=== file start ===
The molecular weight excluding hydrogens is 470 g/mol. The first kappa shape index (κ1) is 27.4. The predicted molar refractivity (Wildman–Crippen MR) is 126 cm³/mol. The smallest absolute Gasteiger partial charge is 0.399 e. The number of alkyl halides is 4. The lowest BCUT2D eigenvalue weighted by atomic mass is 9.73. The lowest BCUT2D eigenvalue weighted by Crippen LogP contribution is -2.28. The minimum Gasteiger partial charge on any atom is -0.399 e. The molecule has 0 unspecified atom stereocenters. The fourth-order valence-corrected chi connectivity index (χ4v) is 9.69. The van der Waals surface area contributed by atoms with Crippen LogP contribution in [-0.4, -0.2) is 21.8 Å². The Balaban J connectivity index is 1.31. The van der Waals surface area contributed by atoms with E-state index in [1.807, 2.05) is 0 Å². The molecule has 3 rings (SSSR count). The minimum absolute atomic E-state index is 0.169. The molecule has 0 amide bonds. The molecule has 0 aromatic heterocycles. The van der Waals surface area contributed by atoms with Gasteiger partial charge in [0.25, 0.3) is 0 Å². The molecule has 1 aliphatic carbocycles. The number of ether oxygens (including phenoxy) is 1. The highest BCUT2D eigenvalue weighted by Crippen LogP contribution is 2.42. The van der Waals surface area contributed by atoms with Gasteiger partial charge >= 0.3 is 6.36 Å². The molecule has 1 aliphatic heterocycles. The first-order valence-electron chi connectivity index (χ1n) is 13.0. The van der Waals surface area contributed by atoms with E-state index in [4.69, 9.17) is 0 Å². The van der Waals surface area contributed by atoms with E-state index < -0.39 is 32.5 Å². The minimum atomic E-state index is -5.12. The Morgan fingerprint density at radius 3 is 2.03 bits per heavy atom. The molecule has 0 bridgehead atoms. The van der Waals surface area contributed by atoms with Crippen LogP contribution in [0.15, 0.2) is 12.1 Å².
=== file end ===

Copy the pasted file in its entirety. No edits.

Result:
The molecular weight excluding hydrogens is 470 g/mol. The first kappa shape index (κ1) is 27.4. The predicted molar refractivity (Wildman–Crippen MR) is 126 cm³/mol. The smallest absolute Gasteiger partial charge is 0.399 e. The number of alkyl halides is 4. The lowest BCUT2D eigenvalue weighted by atomic mass is 9.73. The lowest BCUT2D eigenvalue weighted by Crippen LogP contribution is -2.28. The minimum Gasteiger partial charge on any atom is -0.399 e. The molecule has 0 unspecified atom stereocenters. The fourth-order valence-corrected chi connectivity index (χ4v) is 9.69. The van der Waals surface area contributed by atoms with Crippen LogP contribution in [-0.4, -0.2) is 21.8 Å². The Balaban J connectivity index is 1.31. The van der Waals surface area contributed by atoms with E-state index in [1.807, 2.05) is 0 Å². The molecule has 3 rings (SSSR count). The minimum absolute atomic E-state index is 0.169. The molecule has 0 amide bonds. The molecule has 0 aromatic heterocycles. The van der Waals surface area contributed by atoms with Gasteiger partial charge in [0.25, 0.3) is 0 Å². The molecule has 1 aliphatic carbocycles. The number of ether oxygens (including phenoxy) is 1. The highest BCUT2D eigenvalue weighted by Crippen LogP contribution is 2.42. The van der Waals surface area contributed by atoms with Gasteiger partial charge >= 0.3 is 6.36 Å². The molecule has 1 aliphatic heterocycles. The first-order valence-electron chi connectivity index (χ1n) is 13.0. The van der Waals surface area contributed by atoms with E-state index in [4.69, 9.17) is 0 Å². The van der Waals surface area contributed by atoms with E-state index < -0.39 is 32.5 Å². The minimum atomic E-state index is -5.12. The Morgan fingerprint density at radius 3 is 2.03 bits per heavy atom. The molecule has 0 bridgehead atoms. The van der Waals surface area contributed by atoms with Crippen LogP contribution in [0.15, 0.2) is 12.1 Å².